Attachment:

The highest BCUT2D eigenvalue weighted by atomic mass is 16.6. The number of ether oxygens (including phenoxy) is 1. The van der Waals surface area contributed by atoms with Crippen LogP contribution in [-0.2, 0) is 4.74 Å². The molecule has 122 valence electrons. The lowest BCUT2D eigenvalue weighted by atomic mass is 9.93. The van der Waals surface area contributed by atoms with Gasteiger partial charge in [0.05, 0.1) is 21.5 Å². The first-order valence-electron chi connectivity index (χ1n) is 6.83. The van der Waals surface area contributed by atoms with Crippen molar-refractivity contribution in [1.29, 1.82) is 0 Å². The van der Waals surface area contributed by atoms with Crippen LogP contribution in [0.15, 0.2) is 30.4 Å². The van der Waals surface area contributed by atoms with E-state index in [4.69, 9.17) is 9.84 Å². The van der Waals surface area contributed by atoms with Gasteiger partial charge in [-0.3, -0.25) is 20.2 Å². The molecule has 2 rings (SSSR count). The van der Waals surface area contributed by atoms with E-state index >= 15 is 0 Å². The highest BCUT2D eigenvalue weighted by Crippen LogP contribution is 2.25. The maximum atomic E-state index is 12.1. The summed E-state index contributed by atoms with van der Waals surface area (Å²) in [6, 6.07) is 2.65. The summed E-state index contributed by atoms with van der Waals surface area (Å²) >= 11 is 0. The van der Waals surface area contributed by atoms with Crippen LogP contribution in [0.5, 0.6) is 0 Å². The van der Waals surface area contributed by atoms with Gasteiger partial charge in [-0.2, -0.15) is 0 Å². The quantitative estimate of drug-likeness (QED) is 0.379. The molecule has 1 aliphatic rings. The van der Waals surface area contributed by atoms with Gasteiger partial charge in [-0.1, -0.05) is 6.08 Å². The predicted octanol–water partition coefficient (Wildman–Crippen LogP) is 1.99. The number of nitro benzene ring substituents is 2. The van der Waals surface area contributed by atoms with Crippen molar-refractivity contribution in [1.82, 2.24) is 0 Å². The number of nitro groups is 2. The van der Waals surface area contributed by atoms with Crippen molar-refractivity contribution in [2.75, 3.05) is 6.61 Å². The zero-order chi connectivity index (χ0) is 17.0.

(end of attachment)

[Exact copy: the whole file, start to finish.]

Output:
The highest BCUT2D eigenvalue weighted by atomic mass is 16.6. The number of ether oxygens (including phenoxy) is 1. The van der Waals surface area contributed by atoms with Crippen LogP contribution in [-0.2, 0) is 4.74 Å². The molecule has 122 valence electrons. The lowest BCUT2D eigenvalue weighted by atomic mass is 9.93. The van der Waals surface area contributed by atoms with Gasteiger partial charge in [0.05, 0.1) is 21.5 Å². The first-order valence-electron chi connectivity index (χ1n) is 6.83. The van der Waals surface area contributed by atoms with Crippen molar-refractivity contribution in [1.29, 1.82) is 0 Å². The van der Waals surface area contributed by atoms with Crippen LogP contribution in [0.15, 0.2) is 30.4 Å². The van der Waals surface area contributed by atoms with E-state index in [4.69, 9.17) is 9.84 Å². The van der Waals surface area contributed by atoms with Gasteiger partial charge in [-0.3, -0.25) is 20.2 Å². The molecule has 2 rings (SSSR count). The van der Waals surface area contributed by atoms with E-state index >= 15 is 0 Å². The highest BCUT2D eigenvalue weighted by Crippen LogP contribution is 2.25. The maximum atomic E-state index is 12.1. The summed E-state index contributed by atoms with van der Waals surface area (Å²) in [6, 6.07) is 2.65. The summed E-state index contributed by atoms with van der Waals surface area (Å²) >= 11 is 0. The van der Waals surface area contributed by atoms with Crippen LogP contribution in [0.5, 0.6) is 0 Å². The van der Waals surface area contributed by atoms with Gasteiger partial charge in [-0.2, -0.15) is 0 Å². The quantitative estimate of drug-likeness (QED) is 0.379. The molecule has 1 aliphatic rings. The van der Waals surface area contributed by atoms with Gasteiger partial charge in [-0.1, -0.05) is 6.08 Å². The predicted octanol–water partition coefficient (Wildman–Crippen LogP) is 1.99. The number of nitro benzene ring substituents is 2. The van der Waals surface area contributed by atoms with Crippen molar-refractivity contribution in [1.82, 2.24) is 0 Å². The number of nitro groups is 2. The van der Waals surface area contributed by atoms with Crippen molar-refractivity contribution in [2.75, 3.05) is 6.61 Å². The zero-order chi connectivity index (χ0) is 17.0.